By Diane Bartz and Clarece Polke
WASHINGTON (Reuters) - An executive with Amazon.com Inc's unit that sells office supplies to businesses gave testimony on Tuesday that appeared to bolster a U.S. regulator's wariness over a potential merger of Staples Inc and Office Depot Inc .
The U.S. Federal Trade Commission filed a lawsuit last year to block the proposed $6.3 billion acquisition of Office Depot by Staples, arguing that it would hurt competition and lead to higher prices for consumers.
A federal judge is considering whether to issue a preliminary injunction to block the deal. The decision will depend in part on whether Amazon is perceived as a potential big player in the office supply business.
The Amazon executive will be cross-examined by lawyers for Staples on Wednesday.
During the second day of a hearing on Tuesday, Prentis Wilson, vice president of the relatively new Amazon Business unit, testified that his business had no big corporate customers, did not stock shelves and often did not bid for a customer's business.
Wilson's comments appeared to support the FTC's argument that the online retailer could not provide the same level of services as Staples and Office Depot.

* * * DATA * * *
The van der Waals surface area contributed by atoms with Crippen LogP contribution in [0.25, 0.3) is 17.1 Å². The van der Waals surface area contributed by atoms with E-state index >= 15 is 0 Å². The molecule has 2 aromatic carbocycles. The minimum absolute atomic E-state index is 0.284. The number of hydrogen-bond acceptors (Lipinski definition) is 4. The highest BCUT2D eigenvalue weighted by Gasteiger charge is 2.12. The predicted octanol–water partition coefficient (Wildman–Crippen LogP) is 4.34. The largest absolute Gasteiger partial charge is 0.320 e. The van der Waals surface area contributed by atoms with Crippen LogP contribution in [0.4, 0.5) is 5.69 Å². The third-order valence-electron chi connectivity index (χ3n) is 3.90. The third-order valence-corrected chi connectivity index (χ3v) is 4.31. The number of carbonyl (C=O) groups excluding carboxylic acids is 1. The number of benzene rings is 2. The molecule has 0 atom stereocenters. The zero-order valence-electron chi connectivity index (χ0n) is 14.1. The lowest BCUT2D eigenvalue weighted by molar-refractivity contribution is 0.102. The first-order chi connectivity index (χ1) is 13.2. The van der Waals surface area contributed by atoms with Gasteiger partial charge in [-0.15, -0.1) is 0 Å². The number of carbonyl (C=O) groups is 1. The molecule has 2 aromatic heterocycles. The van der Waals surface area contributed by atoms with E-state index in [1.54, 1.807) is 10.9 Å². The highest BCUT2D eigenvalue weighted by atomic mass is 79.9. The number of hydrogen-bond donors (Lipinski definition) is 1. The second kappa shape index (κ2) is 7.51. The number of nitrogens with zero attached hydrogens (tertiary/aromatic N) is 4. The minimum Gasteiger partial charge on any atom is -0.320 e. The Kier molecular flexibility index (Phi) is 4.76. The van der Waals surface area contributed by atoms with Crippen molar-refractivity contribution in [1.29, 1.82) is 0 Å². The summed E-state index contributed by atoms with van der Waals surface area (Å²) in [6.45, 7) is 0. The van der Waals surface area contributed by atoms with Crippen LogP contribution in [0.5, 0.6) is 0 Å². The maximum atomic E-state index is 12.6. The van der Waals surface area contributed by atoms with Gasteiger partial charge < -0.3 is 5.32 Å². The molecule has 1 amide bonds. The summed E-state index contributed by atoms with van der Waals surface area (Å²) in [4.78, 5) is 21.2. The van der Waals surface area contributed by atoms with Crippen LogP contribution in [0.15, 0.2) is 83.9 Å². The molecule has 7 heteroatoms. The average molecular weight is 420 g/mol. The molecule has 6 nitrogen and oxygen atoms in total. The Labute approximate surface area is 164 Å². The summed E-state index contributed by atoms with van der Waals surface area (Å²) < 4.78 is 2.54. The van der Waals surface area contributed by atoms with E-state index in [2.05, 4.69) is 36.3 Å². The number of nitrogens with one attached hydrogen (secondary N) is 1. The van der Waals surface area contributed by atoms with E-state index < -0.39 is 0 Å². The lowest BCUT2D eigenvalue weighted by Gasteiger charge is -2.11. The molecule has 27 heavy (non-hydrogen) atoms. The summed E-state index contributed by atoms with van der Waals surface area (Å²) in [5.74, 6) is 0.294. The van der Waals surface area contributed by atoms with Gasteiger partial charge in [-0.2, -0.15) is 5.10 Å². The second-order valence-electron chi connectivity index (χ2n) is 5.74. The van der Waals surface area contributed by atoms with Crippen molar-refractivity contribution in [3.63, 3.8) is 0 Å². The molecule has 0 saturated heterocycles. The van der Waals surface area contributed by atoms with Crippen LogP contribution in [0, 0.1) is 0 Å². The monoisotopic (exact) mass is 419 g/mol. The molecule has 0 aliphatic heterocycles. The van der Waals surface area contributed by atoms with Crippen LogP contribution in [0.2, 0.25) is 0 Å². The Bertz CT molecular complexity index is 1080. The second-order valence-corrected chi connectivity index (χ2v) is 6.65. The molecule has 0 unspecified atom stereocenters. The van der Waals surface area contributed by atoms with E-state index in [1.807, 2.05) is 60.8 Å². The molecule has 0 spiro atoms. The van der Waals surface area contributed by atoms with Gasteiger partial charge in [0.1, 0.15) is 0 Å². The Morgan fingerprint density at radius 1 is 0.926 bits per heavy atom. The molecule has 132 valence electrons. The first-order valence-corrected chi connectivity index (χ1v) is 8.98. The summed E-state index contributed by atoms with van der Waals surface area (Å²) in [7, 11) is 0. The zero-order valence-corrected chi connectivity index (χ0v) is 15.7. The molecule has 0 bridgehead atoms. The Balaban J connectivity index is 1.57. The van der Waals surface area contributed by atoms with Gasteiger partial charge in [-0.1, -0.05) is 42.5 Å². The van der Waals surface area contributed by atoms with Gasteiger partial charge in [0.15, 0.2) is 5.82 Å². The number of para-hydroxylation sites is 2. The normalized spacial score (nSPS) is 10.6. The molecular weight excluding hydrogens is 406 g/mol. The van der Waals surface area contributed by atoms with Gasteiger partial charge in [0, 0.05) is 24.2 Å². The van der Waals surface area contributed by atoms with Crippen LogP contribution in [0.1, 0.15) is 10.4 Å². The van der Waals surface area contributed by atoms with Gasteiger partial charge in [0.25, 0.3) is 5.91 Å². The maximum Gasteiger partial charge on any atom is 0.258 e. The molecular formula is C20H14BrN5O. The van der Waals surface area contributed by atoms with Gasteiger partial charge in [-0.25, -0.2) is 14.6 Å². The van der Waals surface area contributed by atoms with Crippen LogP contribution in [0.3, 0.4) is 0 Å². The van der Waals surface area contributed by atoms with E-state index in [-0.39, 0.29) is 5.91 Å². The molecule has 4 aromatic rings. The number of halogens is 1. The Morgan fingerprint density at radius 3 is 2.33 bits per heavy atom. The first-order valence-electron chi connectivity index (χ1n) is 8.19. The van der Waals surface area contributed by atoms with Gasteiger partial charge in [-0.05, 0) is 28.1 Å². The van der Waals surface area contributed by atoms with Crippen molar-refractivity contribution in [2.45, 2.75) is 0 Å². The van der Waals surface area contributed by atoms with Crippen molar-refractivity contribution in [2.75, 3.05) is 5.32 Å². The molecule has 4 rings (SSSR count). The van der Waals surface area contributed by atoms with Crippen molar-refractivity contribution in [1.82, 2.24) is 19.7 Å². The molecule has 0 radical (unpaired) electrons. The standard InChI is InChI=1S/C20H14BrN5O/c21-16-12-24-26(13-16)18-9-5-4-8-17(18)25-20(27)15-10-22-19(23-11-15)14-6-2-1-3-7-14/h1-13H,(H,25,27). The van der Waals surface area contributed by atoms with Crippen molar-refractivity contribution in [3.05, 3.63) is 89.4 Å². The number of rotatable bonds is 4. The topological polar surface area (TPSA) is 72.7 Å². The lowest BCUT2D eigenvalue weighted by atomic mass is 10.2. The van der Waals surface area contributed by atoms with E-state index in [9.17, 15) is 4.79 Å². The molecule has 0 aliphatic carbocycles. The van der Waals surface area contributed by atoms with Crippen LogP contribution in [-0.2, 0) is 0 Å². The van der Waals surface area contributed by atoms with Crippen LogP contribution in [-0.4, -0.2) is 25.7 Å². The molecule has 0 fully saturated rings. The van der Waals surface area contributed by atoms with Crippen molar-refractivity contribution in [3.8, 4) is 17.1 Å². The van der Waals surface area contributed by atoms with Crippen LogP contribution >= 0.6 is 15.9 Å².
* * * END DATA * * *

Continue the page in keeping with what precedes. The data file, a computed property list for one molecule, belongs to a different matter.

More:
Wilson testified that Amazon Business, which began in early 2015 as a successor to Amazon Supply, is starting to respond to some demands by corporate customers. It allows companies to approve purchases by their employees. It has also started permitting companies to pay an invoice instead of paying for purchases up front.
But Wilson said that Amazon Business responded to requests for proposals, which are essentially bids, only in a "limited way." He said the unit does not create customized catalogs for companies and does not stock shelves for companies.
"At this point, Amazon Business does not negotiate contracts with large business customers," he said.
Asked if Amazon was the primary supplier to any company with revenue over $250 million, Wilson said, "Not to my knowledge, no."
In opening arguments on Monday, Staples' lawyer, Diane Sullivan, argued that her client feared Amazon, which said in 2015 that it planned to enter the office supplies market in a serious way.
The hearing is expected to last for up to two weeks.
(Editing by Matthew Lewis)